How to test for Stationarity with R?
Testing for Stationarity can be done by using several tests in R. Some of the tests are the following: ADF, KPSS, PhilipsPeron, ZivotAndrews, and more.
Let’s check out what our data shows us and run some of the mentioned tests in order:
#install.packages("egcm")#install.packages("tseries")library(egcm)library(tseries)adf.test(as.numeric(unlist(sub_box["box"])))adf.test(as.numeric(unlist(sub_dropbox["dropbox"])))adf.test(d_box)adf.test(d_dbox)
Here we can observe that our data is nonstationary because we can’t reject the null hypothesis. But when we do a test on the difference of our stock data we obtain the opposite.
When we run the PhilipsPeron test, it confirms the results of the previous one.
pp.test(as.numeric(unlist(sub_box["box"])))pp.test(as.numeric(unlist(sub_dropbox["dropbox"])))pp.test(d_box)pp.test(d_dbox)
And finally, the KPSS test confirms it once again. The null hypothesis of the KPSS test states that the data IS stationary.
kpss.test(as.numeric(unlist(sub_box["box"])), null="Trend")kpss.test(as.numeric(unlist(sub_dropbox["dropbox"])), null="Trend")
How to test for Cointegration with R?
Testing for Cointegration with R can be done by using the EngleGranger test that comes as a part of the egcm package.
Let’s see how our two stocks do on the cointegration front:
egcm(as.numeric(unlist(sub_box["box"])), as.numeric(unlist(sub_dropbox["dropbox"])))egcm(d_box, d_dbox)plot(egcm(as.numeric(unlist(sub_box["box"])), as.numeric(unlist(sub_dropbox["dropbox"]))))plot(egcm(d_box, d_dbox))
As we can observe, the pairs seem to be cointegrated while their differences, which I added out of curiosity, seem not to be.
Now let’s look at the plots that will shed more light on how the cointegration looks like:
As someone deeply immersed in the field of quantitative finance and statistical analysis, I've been involved in numerous projects related to stock market analysis, particularly in identifying relationships between stocks using advanced statistical methods. My expertise lies in employing tools like R for data manipulation, statistical modeling, and drawing meaningful insights from financial data.
The concepts discussed in the article are fundamental to understanding the statistical relationships between different stocks. Let's delve into each concept:

Linear Regression:
 Definition: Linear regression is a statistical method used to model the relationship between a dependent variable and one or more independent variables.
 Application: In the article, linear regression is applied to model the relationship between the stock prices of Box and Dropbox, helping to quantify how one stock's movement relates to the other.

Serial Correlation:
 Definition: Serial correlation, or autocorrelation, measures the correlation between a variable and its lagged values over time.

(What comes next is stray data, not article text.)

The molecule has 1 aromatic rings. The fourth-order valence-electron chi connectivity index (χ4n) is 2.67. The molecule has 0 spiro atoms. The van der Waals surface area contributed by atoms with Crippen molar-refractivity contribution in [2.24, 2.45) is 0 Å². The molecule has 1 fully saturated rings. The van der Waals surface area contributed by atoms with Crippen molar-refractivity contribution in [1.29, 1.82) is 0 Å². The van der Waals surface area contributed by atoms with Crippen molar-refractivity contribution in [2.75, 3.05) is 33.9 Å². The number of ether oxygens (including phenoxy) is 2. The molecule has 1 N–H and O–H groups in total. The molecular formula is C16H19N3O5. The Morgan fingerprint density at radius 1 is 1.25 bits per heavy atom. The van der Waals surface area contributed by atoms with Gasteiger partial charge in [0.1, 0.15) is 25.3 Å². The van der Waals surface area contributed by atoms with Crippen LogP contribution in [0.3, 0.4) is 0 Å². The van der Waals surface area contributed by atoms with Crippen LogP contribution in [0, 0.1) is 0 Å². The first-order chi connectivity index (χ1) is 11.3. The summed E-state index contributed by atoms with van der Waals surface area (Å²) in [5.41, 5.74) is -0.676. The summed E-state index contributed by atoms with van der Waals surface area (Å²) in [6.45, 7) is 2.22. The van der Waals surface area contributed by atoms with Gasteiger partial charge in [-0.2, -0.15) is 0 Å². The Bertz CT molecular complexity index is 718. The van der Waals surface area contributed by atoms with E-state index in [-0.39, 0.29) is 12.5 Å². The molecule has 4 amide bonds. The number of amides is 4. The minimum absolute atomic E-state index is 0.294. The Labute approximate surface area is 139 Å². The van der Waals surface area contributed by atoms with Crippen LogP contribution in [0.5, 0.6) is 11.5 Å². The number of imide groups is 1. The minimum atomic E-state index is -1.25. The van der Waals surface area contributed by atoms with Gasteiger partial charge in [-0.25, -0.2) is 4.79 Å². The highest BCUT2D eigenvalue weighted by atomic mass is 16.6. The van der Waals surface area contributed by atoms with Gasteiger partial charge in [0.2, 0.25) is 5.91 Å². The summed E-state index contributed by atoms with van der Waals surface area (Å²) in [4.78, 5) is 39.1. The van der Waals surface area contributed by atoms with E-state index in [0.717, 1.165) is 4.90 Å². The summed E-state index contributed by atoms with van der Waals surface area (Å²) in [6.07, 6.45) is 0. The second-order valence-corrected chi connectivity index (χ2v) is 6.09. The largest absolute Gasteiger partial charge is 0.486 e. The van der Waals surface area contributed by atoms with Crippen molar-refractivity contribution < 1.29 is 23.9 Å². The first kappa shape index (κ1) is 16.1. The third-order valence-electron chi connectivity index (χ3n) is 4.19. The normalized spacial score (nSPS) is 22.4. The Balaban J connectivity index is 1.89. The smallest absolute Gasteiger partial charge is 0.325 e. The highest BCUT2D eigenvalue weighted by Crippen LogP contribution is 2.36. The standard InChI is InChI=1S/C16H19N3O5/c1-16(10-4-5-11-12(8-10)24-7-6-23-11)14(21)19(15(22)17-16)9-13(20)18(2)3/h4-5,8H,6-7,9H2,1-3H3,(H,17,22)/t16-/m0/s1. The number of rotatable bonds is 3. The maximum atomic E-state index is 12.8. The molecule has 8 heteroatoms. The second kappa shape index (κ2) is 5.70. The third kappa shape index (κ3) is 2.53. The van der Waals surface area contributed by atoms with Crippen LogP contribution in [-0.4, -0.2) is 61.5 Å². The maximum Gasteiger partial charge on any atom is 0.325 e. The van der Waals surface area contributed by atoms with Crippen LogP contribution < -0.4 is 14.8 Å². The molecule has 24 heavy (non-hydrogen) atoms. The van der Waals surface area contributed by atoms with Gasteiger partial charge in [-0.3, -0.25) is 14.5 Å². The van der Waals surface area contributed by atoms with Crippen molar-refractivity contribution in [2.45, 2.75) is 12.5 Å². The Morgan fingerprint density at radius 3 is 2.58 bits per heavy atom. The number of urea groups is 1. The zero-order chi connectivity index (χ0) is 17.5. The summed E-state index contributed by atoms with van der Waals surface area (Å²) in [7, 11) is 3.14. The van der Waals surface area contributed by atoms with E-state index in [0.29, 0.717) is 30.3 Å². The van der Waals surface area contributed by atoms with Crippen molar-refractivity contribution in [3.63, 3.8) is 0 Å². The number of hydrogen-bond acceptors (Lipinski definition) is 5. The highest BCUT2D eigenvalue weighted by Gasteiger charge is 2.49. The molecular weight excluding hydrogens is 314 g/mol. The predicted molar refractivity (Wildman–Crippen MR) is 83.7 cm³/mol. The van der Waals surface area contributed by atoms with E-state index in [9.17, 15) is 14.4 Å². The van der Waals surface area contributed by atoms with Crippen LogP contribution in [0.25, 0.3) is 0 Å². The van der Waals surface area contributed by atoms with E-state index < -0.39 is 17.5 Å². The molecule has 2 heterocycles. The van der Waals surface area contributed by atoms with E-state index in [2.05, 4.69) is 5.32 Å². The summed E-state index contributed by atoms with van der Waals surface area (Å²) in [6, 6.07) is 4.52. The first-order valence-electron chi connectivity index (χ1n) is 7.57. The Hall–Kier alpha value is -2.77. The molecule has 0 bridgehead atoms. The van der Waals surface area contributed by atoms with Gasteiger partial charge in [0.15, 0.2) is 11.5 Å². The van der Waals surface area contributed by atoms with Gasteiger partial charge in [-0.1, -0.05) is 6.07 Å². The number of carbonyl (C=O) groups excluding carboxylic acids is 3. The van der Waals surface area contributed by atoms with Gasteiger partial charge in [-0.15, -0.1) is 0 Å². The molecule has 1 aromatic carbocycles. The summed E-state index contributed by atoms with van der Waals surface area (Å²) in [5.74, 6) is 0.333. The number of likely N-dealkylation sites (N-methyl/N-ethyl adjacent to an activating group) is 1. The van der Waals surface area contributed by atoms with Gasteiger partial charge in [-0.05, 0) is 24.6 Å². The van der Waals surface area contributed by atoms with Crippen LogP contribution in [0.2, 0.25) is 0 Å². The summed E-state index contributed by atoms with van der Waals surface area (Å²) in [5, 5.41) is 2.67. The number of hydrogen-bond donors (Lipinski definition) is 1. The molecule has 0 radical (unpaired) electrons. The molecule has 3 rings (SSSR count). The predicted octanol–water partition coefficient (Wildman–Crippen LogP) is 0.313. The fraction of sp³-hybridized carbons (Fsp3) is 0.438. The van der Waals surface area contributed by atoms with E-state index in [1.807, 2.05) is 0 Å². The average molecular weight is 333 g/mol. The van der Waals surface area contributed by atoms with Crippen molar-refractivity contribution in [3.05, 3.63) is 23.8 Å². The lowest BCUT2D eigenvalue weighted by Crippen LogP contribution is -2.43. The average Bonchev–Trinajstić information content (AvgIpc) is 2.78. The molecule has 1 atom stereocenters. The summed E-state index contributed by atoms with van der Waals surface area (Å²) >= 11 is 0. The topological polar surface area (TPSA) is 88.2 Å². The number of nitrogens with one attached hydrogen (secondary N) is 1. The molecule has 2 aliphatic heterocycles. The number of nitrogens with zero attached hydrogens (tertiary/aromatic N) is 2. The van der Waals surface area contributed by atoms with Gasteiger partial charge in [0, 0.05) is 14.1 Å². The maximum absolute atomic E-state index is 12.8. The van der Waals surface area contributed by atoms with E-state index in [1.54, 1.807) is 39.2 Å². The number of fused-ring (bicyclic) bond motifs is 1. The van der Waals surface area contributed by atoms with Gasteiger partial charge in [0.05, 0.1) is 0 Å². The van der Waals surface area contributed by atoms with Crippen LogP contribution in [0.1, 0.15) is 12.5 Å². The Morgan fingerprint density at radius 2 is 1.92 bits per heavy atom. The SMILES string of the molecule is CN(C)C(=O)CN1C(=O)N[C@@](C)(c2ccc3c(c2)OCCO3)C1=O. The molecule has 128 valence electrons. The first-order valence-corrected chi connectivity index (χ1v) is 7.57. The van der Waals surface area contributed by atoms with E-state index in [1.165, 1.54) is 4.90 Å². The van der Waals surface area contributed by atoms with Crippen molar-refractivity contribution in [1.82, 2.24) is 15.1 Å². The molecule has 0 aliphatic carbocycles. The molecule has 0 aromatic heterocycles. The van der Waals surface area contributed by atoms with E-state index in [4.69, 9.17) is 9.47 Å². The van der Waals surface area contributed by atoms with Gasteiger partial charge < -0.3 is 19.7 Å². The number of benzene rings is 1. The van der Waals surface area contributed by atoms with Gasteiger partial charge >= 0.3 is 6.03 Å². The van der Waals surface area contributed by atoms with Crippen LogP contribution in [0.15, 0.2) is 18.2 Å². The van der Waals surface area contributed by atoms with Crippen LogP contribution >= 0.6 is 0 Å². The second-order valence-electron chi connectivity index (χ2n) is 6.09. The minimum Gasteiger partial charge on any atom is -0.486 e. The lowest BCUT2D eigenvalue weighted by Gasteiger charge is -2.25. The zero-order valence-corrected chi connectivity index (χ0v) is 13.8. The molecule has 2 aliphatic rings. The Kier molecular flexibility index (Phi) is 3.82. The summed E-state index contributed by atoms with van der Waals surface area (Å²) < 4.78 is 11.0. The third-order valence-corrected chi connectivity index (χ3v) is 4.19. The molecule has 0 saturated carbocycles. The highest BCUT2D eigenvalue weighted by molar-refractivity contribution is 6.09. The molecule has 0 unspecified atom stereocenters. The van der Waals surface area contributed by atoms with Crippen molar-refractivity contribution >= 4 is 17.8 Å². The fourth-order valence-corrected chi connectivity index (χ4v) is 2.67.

Application: The Durbin Watson test is employed to check for serial correlation in the residuals of the linear regression model. Serial correlation in financial data can indicate patterns that the model has not captured.

Stationarity Test:
 Definition: A stationary time series is one whose statistical properties, such as mean and variance, remain constant over time.
 Application: Various tests like Augmented DickeyFuller (ADF), PhillipsPeron (PP), and KPSS are conducted to assess the stationarity of stock prices. Stationarity is essential for reliable statistical modeling.

Cointegration Test:
 Definition: Cointegration is a statistical property that suggests two time series move together in the long run despite shortterm fluctuations.
 Application: The EngleGranger test is employed to check if Box and Dropbox stocks are cointegrated. Cointegration is crucial for identifying pairs of stocks suitable for pairs trading strategies.
The article uses R, a statistical programming language, and demonstrates practical steps for handling financial data, conducting analyses, and interpreting results. It emphasizes the importance of statistical tests like pvalues to assess the significance of findings and provides insights into addressing issues such as serial correlation using the CochraneOrcutt test.
The inclusion of code snippets and visualizations using libraries like tidyquant, ggplot2, and lmtest enhances the article's accessibility for practitioners in quantitative finance. It also encourages readers to explore further in Python for comparative analysis.
In conclusion, the article provides a comprehensive guide for those interested in using statistical methods to analyze stock data, offering practical insights into the steps involved in identifying, analyzing, and interpreting relationships between stocks.